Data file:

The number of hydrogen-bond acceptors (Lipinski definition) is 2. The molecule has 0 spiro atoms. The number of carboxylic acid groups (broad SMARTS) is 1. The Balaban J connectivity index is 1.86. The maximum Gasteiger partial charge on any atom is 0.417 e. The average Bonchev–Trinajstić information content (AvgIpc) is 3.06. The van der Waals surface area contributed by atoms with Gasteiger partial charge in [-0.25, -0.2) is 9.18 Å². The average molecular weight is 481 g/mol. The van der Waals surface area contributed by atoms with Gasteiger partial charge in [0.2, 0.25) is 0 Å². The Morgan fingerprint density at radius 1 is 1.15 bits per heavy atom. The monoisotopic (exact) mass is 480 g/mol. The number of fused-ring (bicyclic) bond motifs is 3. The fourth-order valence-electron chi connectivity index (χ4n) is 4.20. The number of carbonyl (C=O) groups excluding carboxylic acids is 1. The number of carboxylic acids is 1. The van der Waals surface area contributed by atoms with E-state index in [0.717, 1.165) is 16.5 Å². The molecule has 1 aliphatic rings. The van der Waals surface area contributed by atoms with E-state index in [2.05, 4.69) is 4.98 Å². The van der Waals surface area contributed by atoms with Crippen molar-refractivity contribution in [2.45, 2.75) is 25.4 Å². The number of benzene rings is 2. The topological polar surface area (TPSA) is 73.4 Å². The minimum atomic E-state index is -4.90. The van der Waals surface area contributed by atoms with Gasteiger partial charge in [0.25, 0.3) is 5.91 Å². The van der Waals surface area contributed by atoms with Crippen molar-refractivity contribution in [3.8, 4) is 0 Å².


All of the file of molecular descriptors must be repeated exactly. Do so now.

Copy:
The number of hydrogen-bond acceptors (Lipinski definition) is 2. The molecule has 0 spiro atoms. The number of carboxylic acid groups (broad SMARTS) is 1. The Balaban J connectivity index is 1.86. The maximum Gasteiger partial charge on any atom is 0.417 e. The average Bonchev–Trinajstić information content (AvgIpc) is 3.06. The van der Waals surface area contributed by atoms with Gasteiger partial charge in [-0.25, -0.2) is 9.18 Å². The average molecular weight is 481 g/mol. The van der Waals surface area contributed by atoms with Gasteiger partial charge in [0.2, 0.25) is 0 Å². The Morgan fingerprint density at radius 1 is 1.15 bits per heavy atom. The monoisotopic (exact) mass is 480 g/mol. The number of fused-ring (bicyclic) bond motifs is 3. The fourth-order valence-electron chi connectivity index (χ4n) is 4.20. The number of carbonyl (C=O) groups excluding carboxylic acids is 1. The number of carboxylic acids is 1. The van der Waals surface area contributed by atoms with E-state index in [0.717, 1.165) is 16.5 Å². The molecule has 1 aliphatic rings. The van der Waals surface area contributed by atoms with E-state index in [2.05, 4.69) is 4.98 Å². The van der Waals surface area contributed by atoms with Crippen molar-refractivity contribution in [2.45, 2.75) is 25.4 Å². The number of benzene rings is 2. The topological polar surface area (TPSA) is 73.4 Å². The minimum atomic E-state index is -4.90. The van der Waals surface area contributed by atoms with Gasteiger partial charge in [0.25, 0.3) is 5.91 Å². The van der Waals surface area contributed by atoms with Crippen molar-refractivity contribution in [3.8, 4) is 0 Å².